Science: Drawing on real experience

Six projects that combine science and art have not only increased public understanding, but have furthered the scientific investigations.
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The Independent Culture
When Geoff Norcott had his right arm amputated following a motorbike accident 34 years ago, he had a vivid experience that the arm was still there. Immediately after the operation, the missing limb would float through the air, even through bedclothes, and could be felt by his left hand in dreams. Over the years, the sensation has diminished so that now Norcott - a safety inspector with the London Borough of Merton - feels only the presence of a thumb, and that is up at his shoulder stump. Only when he is wearing his false arm does the thumb revert to its rightful location and a phantom arm "fills" the prosthesis.

The phantom limb is a well-known but puzzling phenomenon in medical science. The vast majority of amputees feel a presence of this kind, but scientific investigation has been hampered by the subjective nature of the experience. Now, a unique art/science collaboration has produced the first visual images of what amputees feel.

Artist Alexa Wright worked with Dr John Kew, a consultant neurologist based in Birmingham and Shropshire, and Dr Peter Halligan, a neuropsychologist at the Department of Clinical Neurology at Oxford University, first photo-graphing her subjects, then interviewing them and finally, still in consultation with her subjects, digitally ma- nipulating their image.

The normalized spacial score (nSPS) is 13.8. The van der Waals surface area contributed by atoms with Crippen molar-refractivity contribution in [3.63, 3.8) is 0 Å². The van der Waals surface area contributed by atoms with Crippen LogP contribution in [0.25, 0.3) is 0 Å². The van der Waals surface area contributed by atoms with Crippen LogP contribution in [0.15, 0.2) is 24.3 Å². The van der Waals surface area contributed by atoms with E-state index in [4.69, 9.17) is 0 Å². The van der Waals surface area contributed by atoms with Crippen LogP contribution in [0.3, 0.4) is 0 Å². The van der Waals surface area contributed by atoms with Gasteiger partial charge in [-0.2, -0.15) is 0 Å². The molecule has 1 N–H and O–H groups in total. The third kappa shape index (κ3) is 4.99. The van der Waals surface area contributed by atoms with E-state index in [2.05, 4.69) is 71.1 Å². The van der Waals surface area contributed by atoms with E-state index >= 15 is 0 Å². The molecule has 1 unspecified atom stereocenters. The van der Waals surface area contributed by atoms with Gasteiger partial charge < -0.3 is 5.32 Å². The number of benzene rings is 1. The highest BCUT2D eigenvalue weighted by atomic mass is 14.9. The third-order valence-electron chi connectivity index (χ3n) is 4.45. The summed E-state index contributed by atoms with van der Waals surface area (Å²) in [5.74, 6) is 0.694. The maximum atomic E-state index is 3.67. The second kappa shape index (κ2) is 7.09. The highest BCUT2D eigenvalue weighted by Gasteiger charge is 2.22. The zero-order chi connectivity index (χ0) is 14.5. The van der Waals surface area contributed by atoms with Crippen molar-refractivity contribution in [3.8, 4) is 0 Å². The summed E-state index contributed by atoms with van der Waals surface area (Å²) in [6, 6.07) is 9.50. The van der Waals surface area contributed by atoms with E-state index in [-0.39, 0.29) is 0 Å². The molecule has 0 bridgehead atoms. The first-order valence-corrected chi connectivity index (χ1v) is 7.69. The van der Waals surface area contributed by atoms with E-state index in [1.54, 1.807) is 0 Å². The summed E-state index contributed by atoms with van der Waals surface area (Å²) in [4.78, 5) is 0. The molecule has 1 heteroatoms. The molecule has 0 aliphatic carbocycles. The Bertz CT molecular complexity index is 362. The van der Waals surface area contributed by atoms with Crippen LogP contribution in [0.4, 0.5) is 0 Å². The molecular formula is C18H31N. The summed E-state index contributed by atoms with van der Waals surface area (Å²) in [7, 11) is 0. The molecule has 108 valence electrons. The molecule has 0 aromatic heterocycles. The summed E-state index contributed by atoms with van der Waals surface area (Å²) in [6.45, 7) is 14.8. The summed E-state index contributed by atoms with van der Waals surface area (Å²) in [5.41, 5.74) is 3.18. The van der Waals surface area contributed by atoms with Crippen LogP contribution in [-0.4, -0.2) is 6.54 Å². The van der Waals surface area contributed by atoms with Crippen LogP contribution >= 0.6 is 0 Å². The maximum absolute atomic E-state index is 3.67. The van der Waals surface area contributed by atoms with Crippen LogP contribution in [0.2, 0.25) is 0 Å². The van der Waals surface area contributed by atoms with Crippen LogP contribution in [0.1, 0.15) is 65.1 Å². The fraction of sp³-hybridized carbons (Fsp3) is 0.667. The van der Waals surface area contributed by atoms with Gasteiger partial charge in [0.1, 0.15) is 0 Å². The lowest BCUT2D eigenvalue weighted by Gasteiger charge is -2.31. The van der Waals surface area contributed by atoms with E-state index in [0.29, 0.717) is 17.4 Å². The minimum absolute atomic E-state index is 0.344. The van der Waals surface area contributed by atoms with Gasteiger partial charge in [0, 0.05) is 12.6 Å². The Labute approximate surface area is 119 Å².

The pictures that emerged accorded with the subjects' views of themselves. "As a 53-year-old with a beer belly, I don't enjoy looking at pictures of myself anyway," says Norcott. "But the images did portray my injury."

The benefits of such multi-disciplinary investigation are increasingly being appreciated. It not only assists patients, but also offers new scientific insights, believe Dr Halligan and Dr Kew. "Far from being just a medical curiosity, phantom limbs may provide neuroscientists with one of the best markers of brain reorganisation."

The project is one of six awarded a total of pounds 90,000 by the Wellcome Trust's first Sci-Art Initiative, which aims to bring the techniques of science and art closer together. Six teams of artists and scientists were selected from more than 200 submissions and began work on their projects in May. Like conventional researchers, they presented their results at a conference in September.

The designer Helen Storey and her sister Kate, a developmental biologist, who devised a fashion collection based on stages in human embryo development, garnered most coverage at the time. The Storeys' designs were unquestionably spectacular, and may have succeeded in their objective of explaining something about embryology to people who would not otherwise be exposed to the subject. But they will not inform science itself.